More than ever, the wrong returns policy can make or break a fashion retailer.
Shoppers are increasingly buying apparel online, despite the uncertainties that come with it: Choosing the right size is often a crapshoot, even with retailers’ best efforts to provide fit guidance. And, unlike when shopping in store, there’s no way to test a style’s comfort or get a feel for its quality. As a result, returns and exchanges policies have never been under more scrutiny. There’s too much risk involved without the proper cushion.
Online apparel sales now represent 20 percent of total industry dollars, according to data by market research company NPD Group. And 30 percent of clothing and shoes bought online are returned, a rate that’s double that of pieces bought in store, as stated in a report by Bold Metrics.
根据市场调研公司NPD Group的数据显示，网上服装销售目前占整个行业的20%。在Bold Metrics的报告中称在网上购买的衣服和鞋子中，有30%被退回，这一比率是商店中购买的两倍。
Retailers are finding new ways to take the guesswork out of the online buying process. Zara, for one, is testing an online-focused store concept with its click-and-collect pop-up it’s hosting in London through May. Shoppers can pick up online orders the same day, and return and exchange styles on the spot.
Other retailers, including Nordstrom, have maintained an “anything goes” returns policy, allowing customers to change their mind about purchases months later, even after they’ve removed the tags.
Earlier this month, L.L.Bean abruptly ended its generous, lifetime satisfaction guarantee with a Facebook post by executive chairman Shawn Gordon. It cited abuse of the system, costing the company $250 million over the last five years.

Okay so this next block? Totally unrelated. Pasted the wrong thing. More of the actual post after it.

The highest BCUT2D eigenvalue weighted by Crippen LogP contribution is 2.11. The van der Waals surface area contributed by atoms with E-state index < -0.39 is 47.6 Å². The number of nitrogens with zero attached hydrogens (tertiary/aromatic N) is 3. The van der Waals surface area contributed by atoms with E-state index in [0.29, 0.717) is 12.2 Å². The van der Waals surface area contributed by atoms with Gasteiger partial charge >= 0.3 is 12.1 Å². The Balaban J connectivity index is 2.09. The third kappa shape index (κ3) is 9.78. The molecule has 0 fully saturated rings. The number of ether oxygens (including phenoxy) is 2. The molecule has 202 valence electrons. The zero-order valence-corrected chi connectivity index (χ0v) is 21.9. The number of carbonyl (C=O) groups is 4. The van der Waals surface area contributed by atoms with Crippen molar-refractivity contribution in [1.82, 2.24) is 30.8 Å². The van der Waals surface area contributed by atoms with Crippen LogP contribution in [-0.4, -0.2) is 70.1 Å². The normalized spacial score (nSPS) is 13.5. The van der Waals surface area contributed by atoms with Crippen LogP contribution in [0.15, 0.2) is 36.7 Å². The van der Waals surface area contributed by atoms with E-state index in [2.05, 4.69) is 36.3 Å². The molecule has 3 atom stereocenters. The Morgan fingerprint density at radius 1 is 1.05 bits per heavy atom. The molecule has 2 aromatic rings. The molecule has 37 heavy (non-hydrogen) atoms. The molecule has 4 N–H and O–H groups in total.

The new policy allows for returns within a year, with proof of purchase.
Revolve has also implemented a “modified returns policy,” which some have discovered the hard way.
“I was using Revolve like a try-on-before-you-buy service: buys tons of things, returning all but maybe two,” said a Sacramento-based shopper, who asked to remain anonymous. “Now I have to pay a 15 percent restocking fee when I return anything. I started shopping at Shopbop instead.”
A fellow shopper reported a similar buy-and-return ritual when shopping Shopbop and Zara, as well as Net-a-Porter “because they are so speedy with refunds.” All three retailers provide free returns within around 30 days of purchase (28 days for Net-a-Porter).
“If I go to purchase anything, I now get the message: ‘You’ve been warned,’” said the shopper.
As retailers increasingly feel the brunt of e-commerce returns, updated guidelines like these are set to become more prevalent, said David Naumann, vp of marketing at consulting firm Boston Retail Partners.
“Retail returns policies will likely evolve to moderate returns policies that won’t turn off customers and won’t bankrupt the company,” he said. “A reasonable returns policy will have a realistic time limit and won’t charge shipping for damaged, inferior or exchanged goods.”
“Updating our returns policy is something we are pleased to give our customers in order for them to have the best shopping experience possible,” Linda Chang, the company’s vp of merchandising, told Refinery29.
Even retailers specializing in custom fashion have are permitting customers to place orders without risk. , the L.A.-based brand making made-to-order apparel in a range of styles, offers free returns and promises no-commitment shopping. Customers have seven days to return unwanted pieces. Custom footwear brand Shoes of Prey allows shoppers to return unworn shoes up to a year after purchase.
As the going gets tougher for retailers, they’ll have to decide how much flexibility they can afford to provide.